McCORMICK, S.C. (WJBF) – Hickory Knob State Park has offered an outdoor experience for the last 50 years, since opening in 1973.
But this past week they announced they are no longer offering cabins for rental.
The park welcomes close to 300,000 visitors per year from the southeast and around the country, and have offered cabin rentals for a long time.
According to the park manager, it is time for the next step for those facilities.
“The cabin duplexes have reached an age and condition to where they’re just not economical or feasible to operate or repair any longer,” said Park Manager Rob Powell.
Powell says this is due to wear and tear the cabins have seen over the years.
From crooked stairs and chipped siding on the outside, to dirty air vents and bathroom issues on the inside, the damage is there to see.
Nevertheless, it was still a tough call to make for him.
“My own family has held its own family reunion here every two years since 2000, so it’s a personal decision for me and my family too. So it affects us,” said Powell.
The announcement was also personal for Graniteville resident Vicki Morris.
Her family has visited the park for the last 10-12 years, and she says she was disappointed when she heard the news.
“I was upset, and it’s disheartening because they do offer hotel rentals along with cabin rentals. But, for just a little bit more you can rent a cabin: which provides a home away from home,” said Morris.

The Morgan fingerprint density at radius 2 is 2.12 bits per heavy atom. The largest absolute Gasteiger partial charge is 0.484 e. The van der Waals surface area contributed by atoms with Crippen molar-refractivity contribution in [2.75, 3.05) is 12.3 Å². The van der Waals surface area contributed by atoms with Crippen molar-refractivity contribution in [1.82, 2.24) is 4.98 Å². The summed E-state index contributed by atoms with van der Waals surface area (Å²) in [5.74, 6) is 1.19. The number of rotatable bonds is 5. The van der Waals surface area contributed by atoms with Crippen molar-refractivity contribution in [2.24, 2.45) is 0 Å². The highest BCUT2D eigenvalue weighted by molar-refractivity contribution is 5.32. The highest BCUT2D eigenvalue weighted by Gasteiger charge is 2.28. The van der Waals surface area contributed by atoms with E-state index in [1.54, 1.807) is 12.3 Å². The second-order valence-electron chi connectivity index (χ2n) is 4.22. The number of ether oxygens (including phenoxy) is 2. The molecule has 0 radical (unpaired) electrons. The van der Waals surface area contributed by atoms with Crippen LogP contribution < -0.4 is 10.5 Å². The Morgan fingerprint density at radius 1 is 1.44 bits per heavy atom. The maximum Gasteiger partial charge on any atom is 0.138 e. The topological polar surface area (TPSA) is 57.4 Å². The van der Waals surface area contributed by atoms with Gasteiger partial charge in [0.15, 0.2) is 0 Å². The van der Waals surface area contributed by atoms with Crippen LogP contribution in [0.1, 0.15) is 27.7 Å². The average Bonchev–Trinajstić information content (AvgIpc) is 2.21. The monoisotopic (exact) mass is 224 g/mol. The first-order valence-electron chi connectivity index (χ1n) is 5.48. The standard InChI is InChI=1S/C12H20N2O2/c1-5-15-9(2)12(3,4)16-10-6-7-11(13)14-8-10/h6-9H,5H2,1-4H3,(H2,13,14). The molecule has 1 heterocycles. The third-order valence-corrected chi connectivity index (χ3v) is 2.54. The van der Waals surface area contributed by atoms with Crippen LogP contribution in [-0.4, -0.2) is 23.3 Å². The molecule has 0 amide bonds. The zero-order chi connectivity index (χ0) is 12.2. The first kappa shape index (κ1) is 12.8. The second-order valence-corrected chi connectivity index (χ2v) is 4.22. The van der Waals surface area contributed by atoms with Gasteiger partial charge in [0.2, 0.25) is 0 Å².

As for the future of the cabins, Powell says it’s still up in the air.
“We’re gonna have some asbestos testing done. We still have to send it through the materials management office to request either a demolition or a change. This is a US Army Corps of Engineers property too, so we have to have their permission and approval to make changes like that. So that’s where we’re at right now,” said Powell.
Powell says that decision could take about a year, with funding for the project will need to be determined as well.
While the decision to remodel or demolish is still being determined, Powell says there are plenty of alternatives for living spaces.
Powell says visitors can stay for up to 2 weeks at any state park, and calls Hickory Knob a “recreation vacation destination”.
The other overnight accommodations include the 44-site campground, a 76-room lodge, and a historic house known as the Guillebeau House.
It was originally built in 1764 by Andre Guillebeau, and the house was moved to the Hickory Knob State Park Resort in 1983.
Powell also says the next move for the cabins is in addition to other planned renovations around the entire park.
According to him, it is a 5-10 year plan, and the total cost of all plans is estimated to be $70 million.
That money will come from state funding, along with any donations from the community.
To find out more information about the park, you can visit their website here.